On our descent from the pass we skirted around a lake. “I have never swam in a Swiss lake…” said Laurie. One could hear the temptation in her voice. “As long as it isn’t as cold as the water we drank right before the pass, I’m doing it.”
We joined the 2 other groups of people near the lake and Laurie jumped in. Surprisingly it wasn’t as cold as many of the lakes she swam in on the PCT.
We didn’t dilly dally after that. It was a long downhill and the sky darkened by the moment. But then we saw blueberries.
We stopped to pick, once again wishing we had our talenti containers to save some for later.
Two British women we have leap frogged the last few days passed us as we picked. They referred to the blue berries as “bilberries”
“Blueberries, bilberries, huckleberries…I don’t care what they are called as long as they are edible and delicious!” proclaimed Laurie.
As we got close to tree line the drops began to fall. We could see the town of Gruben down in the valley below. The trees protected us for the most part but we still stopped to put on our pack covers – our rainpants and raincoats stayed in the pack since we wanted to do laundry anyway.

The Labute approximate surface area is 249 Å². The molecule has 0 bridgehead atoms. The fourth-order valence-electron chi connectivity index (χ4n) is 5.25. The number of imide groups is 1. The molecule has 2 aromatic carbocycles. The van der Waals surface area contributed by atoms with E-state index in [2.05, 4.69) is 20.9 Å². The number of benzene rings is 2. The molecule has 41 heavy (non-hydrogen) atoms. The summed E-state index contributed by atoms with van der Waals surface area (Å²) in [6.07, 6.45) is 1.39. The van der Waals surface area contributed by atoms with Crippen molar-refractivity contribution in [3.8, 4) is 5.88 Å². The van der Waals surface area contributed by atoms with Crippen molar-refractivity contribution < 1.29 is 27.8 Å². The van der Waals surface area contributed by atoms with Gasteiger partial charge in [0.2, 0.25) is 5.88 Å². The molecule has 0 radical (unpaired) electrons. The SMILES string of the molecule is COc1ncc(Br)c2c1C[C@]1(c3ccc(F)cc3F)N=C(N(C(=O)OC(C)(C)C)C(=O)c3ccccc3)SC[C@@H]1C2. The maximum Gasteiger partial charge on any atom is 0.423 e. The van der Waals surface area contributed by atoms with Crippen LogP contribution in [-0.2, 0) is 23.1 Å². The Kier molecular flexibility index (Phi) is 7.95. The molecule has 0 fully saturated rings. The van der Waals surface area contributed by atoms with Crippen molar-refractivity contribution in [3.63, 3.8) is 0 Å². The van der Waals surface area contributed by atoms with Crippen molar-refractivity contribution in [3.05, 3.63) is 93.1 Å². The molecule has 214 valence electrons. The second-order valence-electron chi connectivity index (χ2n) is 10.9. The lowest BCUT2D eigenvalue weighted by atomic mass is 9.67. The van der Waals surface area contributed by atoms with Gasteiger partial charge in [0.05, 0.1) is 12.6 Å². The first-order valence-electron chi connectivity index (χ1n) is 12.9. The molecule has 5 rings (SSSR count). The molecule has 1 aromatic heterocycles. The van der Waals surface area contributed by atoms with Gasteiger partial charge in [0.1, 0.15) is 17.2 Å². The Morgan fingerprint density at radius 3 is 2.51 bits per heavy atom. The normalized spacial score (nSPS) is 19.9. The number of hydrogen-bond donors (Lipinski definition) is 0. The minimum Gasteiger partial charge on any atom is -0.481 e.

We got to the Hotel Schwarzhorn, wet but not soaked. As we showered loud thunder clapped overhead and the rain pounded on the roof. We were quite happy to be inside.
Prior to dinner we went down to get a stronger internet signal and ran into many familiar faces. The Haute Route, like the PCT, is a traveling community. We spread out during the day and convene in town. It is wonderful to share stories and hear other’s experiences.
The rain continued most of the evening and it was nice to be cozy under down comforters watching the storm from the comforts of a bed.
Today we hiked 10 miles. On the PCT that would be considered a nero but here it is a full day’s effort. It is amazing what a difference trail grade and elevation gain/loss can do to one’s legs.
Tonight we are grateful for surprise peak bagging opportunities and clean communal showers.